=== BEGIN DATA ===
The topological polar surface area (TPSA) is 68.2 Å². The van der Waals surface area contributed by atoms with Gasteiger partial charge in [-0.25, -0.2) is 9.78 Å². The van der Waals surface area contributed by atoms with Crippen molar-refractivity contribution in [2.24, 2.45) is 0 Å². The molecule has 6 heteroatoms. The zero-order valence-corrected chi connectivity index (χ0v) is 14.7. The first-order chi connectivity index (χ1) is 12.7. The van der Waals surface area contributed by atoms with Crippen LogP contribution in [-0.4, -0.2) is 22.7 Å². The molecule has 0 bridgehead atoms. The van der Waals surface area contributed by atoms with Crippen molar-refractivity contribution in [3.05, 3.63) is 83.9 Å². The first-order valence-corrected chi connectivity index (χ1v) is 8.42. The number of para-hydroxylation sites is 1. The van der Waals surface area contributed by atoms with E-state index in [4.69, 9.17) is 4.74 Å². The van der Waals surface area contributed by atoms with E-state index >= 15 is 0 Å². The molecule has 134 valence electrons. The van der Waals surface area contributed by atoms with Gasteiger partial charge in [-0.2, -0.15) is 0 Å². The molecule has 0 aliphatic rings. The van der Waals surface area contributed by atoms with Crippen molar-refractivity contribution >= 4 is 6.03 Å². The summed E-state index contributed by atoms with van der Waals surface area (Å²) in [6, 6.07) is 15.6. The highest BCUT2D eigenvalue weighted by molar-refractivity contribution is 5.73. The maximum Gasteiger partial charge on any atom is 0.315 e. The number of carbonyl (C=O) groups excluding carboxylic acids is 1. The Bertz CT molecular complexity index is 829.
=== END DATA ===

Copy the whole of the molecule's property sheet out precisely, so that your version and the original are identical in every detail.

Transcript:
The topological polar surface area (TPSA) is 68.2 Å². The van der Waals surface area contributed by atoms with Gasteiger partial charge in [-0.25, -0.2) is 9.78 Å². The van der Waals surface area contributed by atoms with Crippen molar-refractivity contribution in [2.24, 2.45) is 0 Å². The molecule has 6 heteroatoms. The zero-order valence-corrected chi connectivity index (χ0v) is 14.7. The first-order chi connectivity index (χ1) is 12.7. The van der Waals surface area contributed by atoms with Crippen LogP contribution in [-0.4, -0.2) is 22.7 Å². The molecule has 0 bridgehead atoms. The van der Waals surface area contributed by atoms with Crippen molar-refractivity contribution in [3.05, 3.63) is 83.9 Å². The first-order valence-corrected chi connectivity index (χ1v) is 8.42. The number of para-hydroxylation sites is 1. The van der Waals surface area contributed by atoms with E-state index in [4.69, 9.17) is 4.74 Å². The van der Waals surface area contributed by atoms with E-state index >= 15 is 0 Å². The molecule has 134 valence electrons. The van der Waals surface area contributed by atoms with Gasteiger partial charge in [-0.2, -0.15) is 0 Å². The molecule has 0 aliphatic rings. The van der Waals surface area contributed by atoms with Crippen molar-refractivity contribution >= 4 is 6.03 Å². The summed E-state index contributed by atoms with van der Waals surface area (Å²) in [6, 6.07) is 15.6. The highest BCUT2D eigenvalue weighted by molar-refractivity contribution is 5.73. The maximum Gasteiger partial charge on any atom is 0.315 e. The number of carbonyl (C=O) groups excluding carboxylic acids is 1. The Bertz CT molecular complexity index is 829.